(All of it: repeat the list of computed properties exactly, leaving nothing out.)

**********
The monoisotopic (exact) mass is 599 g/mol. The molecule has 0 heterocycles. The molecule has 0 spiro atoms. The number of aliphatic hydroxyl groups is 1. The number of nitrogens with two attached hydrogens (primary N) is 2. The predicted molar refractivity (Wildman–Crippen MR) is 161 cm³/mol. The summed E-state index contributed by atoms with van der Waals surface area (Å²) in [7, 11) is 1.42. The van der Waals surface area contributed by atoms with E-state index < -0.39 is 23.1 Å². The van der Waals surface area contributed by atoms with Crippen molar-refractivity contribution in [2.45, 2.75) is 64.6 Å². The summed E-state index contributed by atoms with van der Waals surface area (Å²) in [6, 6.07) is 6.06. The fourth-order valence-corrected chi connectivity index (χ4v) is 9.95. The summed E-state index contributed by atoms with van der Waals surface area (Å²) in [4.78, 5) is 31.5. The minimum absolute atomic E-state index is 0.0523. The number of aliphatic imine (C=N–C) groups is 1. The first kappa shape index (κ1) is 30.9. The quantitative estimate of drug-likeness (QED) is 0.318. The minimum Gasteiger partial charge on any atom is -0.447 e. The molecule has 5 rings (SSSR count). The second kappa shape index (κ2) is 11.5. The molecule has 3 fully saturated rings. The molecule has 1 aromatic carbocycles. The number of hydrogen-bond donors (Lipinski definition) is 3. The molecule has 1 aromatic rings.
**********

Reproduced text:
The monoisotopic (exact) mass is 599 g/mol. The molecule has 0 heterocycles. The molecule has 0 spiro atoms. The number of aliphatic hydroxyl groups is 1. The number of nitrogens with two attached hydrogens (primary N) is 2. The predicted molar refractivity (Wildman–Crippen MR) is 161 cm³/mol. The summed E-state index contributed by atoms with van der Waals surface area (Å²) in [7, 11) is 1.42. The van der Waals surface area contributed by atoms with E-state index < -0.39 is 23.1 Å². The van der Waals surface area contributed by atoms with Crippen molar-refractivity contribution in [2.45, 2.75) is 64.6 Å². The summed E-state index contributed by atoms with van der Waals surface area (Å²) in [6, 6.07) is 6.06. The fourth-order valence-corrected chi connectivity index (χ4v) is 9.95. The summed E-state index contributed by atoms with van der Waals surface area (Å²) in [4.78, 5) is 31.5. The minimum absolute atomic E-state index is 0.0523. The number of aliphatic imine (C=N–C) groups is 1. The first kappa shape index (κ1) is 30.9. The quantitative estimate of drug-likeness (QED) is 0.318. The minimum Gasteiger partial charge on any atom is -0.447 e. The molecule has 5 rings (SSSR count). The second kappa shape index (κ2) is 11.5. The molecule has 3 fully saturated rings. The molecule has 1 aromatic carbocycles. The number of hydrogen-bond donors (Lipinski definition) is 3. The molecule has 1 aromatic rings.